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  • 11/8/2009

Diabetes Foot Care (Part1)

foot care

When you have diabetes, proper foot care is very important. Poor foot care with diabetes can lead to serious health problems, including possibly having to remove the foot or leg (amputation).

It's important to understand the connection between diabetes and foot care. As a person with diabetes, you are more vulnerable to foot problems because diabetes can damage your nerves and reduce blood flow to your feet. The American Diabetes Association estimates that one in five people with diabetes who seek hospital care do so for foot problems. By taking proper care of your feet, most serious health problems associated with diabetes can be prevented.

Wash and Dry Your Feet Daily

• Use mild soaps.

• Use warm water.

• Pat your skin dry; do not rub. Thoroughly dry your feet.

• After washing, use lotion on your feet to prevent cracking. Do not put lotion between your toes.

Examine Your Feet Each Day

• Check the tops and bottoms of your feet. Have someone else look at your feet if you cannot see them.

• Check for dry, cracked skin.

• Look for blisters, cuts, scratches, or other sores.

• Check for redness, increased warmth, or tenderness when touching any area of your feet.

• Check for ingrown toenails, corns, and calluses.

• If you get a blister or sore from your shoes, do not ‘pop’ it. Apply a bandage and wear a different pair of shoes.

Take Care of Your Toenails

• Cut toenails after bathing, when they are soft.

• Cut toenails straight across and smooth with a nail file.

• Avoid cutting into the corners of toes.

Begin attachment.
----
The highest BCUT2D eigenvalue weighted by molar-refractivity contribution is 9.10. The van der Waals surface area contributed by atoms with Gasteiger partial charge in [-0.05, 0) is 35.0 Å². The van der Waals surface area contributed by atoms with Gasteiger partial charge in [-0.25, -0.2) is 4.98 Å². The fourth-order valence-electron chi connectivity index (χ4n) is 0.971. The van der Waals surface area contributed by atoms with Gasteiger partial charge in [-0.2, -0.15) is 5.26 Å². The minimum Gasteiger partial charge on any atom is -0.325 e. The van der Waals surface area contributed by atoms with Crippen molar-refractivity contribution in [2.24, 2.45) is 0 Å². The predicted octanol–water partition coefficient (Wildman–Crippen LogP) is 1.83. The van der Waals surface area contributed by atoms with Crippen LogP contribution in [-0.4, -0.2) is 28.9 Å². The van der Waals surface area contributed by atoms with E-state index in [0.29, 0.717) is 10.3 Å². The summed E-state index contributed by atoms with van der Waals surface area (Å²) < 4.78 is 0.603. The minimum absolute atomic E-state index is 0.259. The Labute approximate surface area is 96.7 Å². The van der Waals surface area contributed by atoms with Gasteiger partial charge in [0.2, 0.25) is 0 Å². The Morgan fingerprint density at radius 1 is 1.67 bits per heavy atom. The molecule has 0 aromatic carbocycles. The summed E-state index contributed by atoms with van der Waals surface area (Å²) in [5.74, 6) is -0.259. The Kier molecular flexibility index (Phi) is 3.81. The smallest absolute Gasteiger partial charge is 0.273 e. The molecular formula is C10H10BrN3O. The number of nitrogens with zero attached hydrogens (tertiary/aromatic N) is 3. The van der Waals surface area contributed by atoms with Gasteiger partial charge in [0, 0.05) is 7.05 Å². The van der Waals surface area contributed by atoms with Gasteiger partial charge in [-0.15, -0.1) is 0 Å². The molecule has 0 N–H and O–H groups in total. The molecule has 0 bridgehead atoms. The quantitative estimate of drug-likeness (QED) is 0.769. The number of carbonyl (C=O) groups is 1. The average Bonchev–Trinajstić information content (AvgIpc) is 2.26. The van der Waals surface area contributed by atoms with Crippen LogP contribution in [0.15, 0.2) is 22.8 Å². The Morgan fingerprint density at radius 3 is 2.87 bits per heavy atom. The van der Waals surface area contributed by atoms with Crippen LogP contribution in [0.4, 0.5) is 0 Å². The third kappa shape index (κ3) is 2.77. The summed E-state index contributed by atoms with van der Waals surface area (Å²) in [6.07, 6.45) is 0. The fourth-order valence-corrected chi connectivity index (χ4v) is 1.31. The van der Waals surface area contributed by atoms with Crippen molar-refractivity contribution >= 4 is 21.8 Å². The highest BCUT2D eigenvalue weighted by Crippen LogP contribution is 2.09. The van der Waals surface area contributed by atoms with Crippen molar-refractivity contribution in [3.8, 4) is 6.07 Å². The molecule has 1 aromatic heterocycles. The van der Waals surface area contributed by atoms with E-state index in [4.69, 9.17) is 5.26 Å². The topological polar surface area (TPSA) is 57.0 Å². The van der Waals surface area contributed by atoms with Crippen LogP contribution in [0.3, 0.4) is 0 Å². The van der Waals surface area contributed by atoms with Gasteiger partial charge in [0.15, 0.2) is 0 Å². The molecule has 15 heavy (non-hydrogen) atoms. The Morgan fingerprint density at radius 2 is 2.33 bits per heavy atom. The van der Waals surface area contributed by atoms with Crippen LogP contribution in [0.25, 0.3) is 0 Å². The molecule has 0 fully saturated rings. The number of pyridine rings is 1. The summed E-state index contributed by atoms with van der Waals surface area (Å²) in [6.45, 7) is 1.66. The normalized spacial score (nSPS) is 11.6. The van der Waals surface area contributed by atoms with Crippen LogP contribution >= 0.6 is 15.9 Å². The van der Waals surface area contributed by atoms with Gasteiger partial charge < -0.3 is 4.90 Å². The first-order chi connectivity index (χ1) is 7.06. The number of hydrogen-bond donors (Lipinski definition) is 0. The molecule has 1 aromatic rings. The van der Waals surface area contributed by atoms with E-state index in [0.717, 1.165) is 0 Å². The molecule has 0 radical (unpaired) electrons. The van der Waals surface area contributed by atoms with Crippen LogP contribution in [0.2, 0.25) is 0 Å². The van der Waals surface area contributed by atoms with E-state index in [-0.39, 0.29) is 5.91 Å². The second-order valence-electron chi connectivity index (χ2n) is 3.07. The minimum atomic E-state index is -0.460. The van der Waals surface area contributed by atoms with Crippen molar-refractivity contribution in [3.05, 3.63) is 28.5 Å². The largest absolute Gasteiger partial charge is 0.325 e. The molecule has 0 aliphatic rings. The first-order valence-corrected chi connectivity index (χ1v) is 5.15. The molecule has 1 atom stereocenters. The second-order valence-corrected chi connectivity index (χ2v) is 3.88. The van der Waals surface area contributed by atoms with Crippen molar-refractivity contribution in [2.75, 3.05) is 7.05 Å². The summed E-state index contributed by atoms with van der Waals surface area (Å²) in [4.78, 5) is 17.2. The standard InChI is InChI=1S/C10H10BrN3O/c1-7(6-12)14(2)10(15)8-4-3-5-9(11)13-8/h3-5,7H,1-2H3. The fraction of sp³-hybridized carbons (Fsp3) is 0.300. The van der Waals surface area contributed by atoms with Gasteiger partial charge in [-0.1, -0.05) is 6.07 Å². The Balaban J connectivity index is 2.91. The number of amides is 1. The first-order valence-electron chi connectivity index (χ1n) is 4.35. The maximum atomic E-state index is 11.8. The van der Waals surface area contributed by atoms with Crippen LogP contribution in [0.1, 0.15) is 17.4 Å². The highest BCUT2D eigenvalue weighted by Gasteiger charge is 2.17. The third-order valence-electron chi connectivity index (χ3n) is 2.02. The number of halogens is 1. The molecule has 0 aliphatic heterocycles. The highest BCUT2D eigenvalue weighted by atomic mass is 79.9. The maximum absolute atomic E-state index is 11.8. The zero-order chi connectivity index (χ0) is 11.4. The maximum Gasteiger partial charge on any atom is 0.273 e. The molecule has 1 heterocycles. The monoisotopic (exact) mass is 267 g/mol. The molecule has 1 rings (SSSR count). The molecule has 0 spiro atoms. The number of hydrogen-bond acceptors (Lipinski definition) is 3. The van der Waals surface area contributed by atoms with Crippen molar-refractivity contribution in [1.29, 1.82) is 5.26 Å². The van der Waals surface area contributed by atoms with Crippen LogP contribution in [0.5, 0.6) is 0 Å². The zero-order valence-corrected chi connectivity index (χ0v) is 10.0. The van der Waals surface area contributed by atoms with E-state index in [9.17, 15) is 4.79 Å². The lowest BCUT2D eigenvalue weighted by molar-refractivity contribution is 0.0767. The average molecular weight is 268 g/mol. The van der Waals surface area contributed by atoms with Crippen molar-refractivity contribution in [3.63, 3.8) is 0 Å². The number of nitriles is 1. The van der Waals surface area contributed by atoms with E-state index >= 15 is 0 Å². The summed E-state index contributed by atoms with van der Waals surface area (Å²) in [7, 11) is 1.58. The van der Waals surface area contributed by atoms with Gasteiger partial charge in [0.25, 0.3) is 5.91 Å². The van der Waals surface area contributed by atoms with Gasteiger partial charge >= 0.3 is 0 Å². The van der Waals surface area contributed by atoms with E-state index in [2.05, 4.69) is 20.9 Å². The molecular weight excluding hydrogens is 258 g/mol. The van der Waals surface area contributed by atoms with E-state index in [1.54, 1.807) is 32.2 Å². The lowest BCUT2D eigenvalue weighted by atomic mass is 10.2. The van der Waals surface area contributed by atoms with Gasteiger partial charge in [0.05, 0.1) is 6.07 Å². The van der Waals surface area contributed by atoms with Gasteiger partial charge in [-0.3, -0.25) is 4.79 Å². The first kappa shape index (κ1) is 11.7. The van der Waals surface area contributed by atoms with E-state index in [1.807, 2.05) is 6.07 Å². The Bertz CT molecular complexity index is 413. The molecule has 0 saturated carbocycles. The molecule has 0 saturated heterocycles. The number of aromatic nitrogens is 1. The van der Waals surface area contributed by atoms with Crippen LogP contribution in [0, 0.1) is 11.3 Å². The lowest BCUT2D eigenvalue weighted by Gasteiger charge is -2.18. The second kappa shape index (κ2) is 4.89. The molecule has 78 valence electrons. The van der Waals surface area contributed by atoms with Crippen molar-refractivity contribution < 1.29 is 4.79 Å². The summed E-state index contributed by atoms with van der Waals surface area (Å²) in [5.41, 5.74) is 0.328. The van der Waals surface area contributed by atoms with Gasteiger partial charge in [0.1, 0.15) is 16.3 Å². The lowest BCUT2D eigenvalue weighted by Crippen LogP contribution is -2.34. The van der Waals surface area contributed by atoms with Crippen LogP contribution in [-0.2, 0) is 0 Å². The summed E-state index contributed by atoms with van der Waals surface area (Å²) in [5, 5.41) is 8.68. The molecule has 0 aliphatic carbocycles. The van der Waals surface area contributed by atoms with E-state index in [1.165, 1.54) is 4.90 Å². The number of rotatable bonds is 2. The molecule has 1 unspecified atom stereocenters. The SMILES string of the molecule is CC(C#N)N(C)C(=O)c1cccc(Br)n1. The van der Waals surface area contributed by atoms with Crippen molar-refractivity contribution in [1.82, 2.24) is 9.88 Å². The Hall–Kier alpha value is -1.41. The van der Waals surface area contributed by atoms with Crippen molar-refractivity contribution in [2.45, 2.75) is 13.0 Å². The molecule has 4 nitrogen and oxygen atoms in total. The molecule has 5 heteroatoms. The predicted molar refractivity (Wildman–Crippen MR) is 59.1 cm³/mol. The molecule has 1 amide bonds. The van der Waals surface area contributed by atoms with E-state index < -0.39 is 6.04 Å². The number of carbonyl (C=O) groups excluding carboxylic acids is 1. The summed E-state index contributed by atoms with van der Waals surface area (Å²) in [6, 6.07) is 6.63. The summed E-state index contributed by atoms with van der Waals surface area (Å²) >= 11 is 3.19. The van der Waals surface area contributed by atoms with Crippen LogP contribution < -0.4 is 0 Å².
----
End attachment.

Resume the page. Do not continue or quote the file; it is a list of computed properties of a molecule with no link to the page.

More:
• You may want a podiatrist (foot doctor) to cut your toenails.

correct way to trim toenails

Be Careful When Exercising

• Walk and exercise in comfortable shoes.

• Do not exercise when you have open sores on your feet.

Protect Your Feet with Shoes and Socks

• Never go barefoot. Always protect your feet by wearing shoes or hard-soled slippers or footwear.

• Avoid shoes with high heels and pointed toes.

• Avoid shoes that expose your toes or heels (such as open-toed shoes or sandals). These types of shoes increase your risk for injury and potential infections.

• Try on new footwear with the type of socks you usually wear.

• Do not wear new shoes for more than an hour at a time.

• Look and feel inside your shoes before putting them on to make sure there are no foreign objects or rough areas.

• Avoid tight socks.

• Wear natural-fiber socks (cotton, wool, or a cotton-wool blend).

• Wear special shoes if your health care provider recommends them.

• Wear shoes/boots that will protect your feet from various weather conditions (cold, moisture, etc.).

• Make sure your shoes fit properly. If you have neuropathy (nerve damage), you may not notice that your shoes are too tight. Perform the ‘footwear test’ described in part2.

diabetes foot care


Other links:

Diabetes Overview

Type 1 Diabetes (Part1)

Type 1 Diabetes (Part2)

Type 2 Diabetes

Causes of Type 2 Diabetes

Symptoms of Type 2 Diabetes

Type 2 Diabetes in Children (part1)

Type 2 Diabetes in Children (Part2)

Prediabetes (Part1)

Prediabetes (Part2)

Pregnancy and Gestational Diabetes

How Is Gestational Diabetes Diagnosed & managed?

Taking Insulin & Diet for Gestational Diabetes

Exercise & Pregnancy Weight Gain for Gestational Diabetes

Gestational Diabetes & My Baby

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